Competition and demand

July 4, 2012

Demanding young are not confined to the breakfast table. Over several mornings this week, the call of a hungry young hawk has disturbed the otherwise peaceful morning chorus. On one occasion the demand for food led to an attempted mugging – a Sparrowhawk accosted a returning Barn Owl in an attempt to grab it’s prey. They span to the ground linked by their talons before the Sparrowhawk gave up his attempt.

Spring morning

May 2, 2012

There are mornings when the wildlife in the village seems to be much more active than others. Tuesday was a case in point. Songbirds were in full throated song as I walked along the railway line. Further away a Green Woodpecker predicted rain, a pair of Oystercatchers repeatedly called during their courtship flight, a noisy pair of Canada Geese did the same – but even more loudly. At the Buxton Bridge the resident pair of Stock Doves made Grey seem less like a drab colour with their breeding apparel highlighted by patches metallic green. A few paces on and a male Barn Owl floated up from a fence post clutching a catch and flew off nest-wards by its usual circuitous route. As I turned round I watched a Roe Doe contentedly browsing on fresh hawthorn leaves along the edge of Keeper’s Wood. All within a period of 15 minutes and no more than a quarter of a mile. The change in the weather must be the root cause.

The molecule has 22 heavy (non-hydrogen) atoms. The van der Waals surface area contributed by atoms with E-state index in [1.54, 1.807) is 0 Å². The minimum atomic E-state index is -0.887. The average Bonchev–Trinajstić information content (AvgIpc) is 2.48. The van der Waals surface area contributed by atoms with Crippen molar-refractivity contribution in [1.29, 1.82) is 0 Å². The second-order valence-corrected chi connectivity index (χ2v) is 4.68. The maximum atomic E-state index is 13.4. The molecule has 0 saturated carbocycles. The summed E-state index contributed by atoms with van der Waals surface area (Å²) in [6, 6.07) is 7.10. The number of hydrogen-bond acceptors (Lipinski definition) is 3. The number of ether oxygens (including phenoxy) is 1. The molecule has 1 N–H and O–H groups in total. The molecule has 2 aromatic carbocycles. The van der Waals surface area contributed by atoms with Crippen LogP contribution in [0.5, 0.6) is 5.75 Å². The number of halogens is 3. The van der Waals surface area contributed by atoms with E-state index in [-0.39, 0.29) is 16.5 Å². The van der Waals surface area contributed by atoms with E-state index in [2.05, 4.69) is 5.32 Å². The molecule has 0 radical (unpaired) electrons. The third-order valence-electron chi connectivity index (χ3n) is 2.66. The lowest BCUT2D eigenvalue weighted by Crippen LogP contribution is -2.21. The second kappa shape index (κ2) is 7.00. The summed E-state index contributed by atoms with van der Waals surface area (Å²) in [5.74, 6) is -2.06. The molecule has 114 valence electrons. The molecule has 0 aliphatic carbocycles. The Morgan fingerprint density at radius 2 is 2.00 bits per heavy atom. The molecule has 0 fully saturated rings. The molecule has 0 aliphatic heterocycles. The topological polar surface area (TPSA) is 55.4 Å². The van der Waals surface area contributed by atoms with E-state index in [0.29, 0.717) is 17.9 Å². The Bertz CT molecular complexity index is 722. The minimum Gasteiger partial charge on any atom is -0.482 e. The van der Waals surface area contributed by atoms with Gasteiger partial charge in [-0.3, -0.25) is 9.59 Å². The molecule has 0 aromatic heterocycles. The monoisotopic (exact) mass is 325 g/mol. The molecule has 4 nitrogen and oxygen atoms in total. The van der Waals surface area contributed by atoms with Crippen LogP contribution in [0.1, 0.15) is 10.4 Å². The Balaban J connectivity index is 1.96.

Owl colour

July 24, 2011

Barn Owls vary in size between males and females. They also show great variation in colouration.

The most common sighting on the meadows is a large white Barn Owl. I have mentioned this on a number of times over the past two years. Before this one appeared, the residents appeared to me to have been a smaller type, often with a contrasting caramel coloured wing and a creamy or duskier breast. These were not just a smaller single male – there were often a pair about at the same time. It makes me wonder whether the larger white bird comes from a different population, or perhaps was released in the area.

Wave of blossom

April 8, 2011

It is at this point where all of those time- lapse natural history films come to mind.  We watched the welcome early bursts of cherry blossom, which first lit up the hedges a fortnight ago or so, which have been replaced by a breaking wave of Blackthorn. All along the railway line each hour of warmth persuades more blossom to burst.  The newly arrived Warblers now start to fit in with those illustrations that you find in coffee table style bird books.

Amongst the trees the Hawthorn and the Sycamore have reached bud-burst. The Oak and the Ash, ever the laggards, are not far behind.

At the cottage, the Barn Owl has morphed into a garden bird – at least late at night. Wednesday night was punctuated by their rough screeches.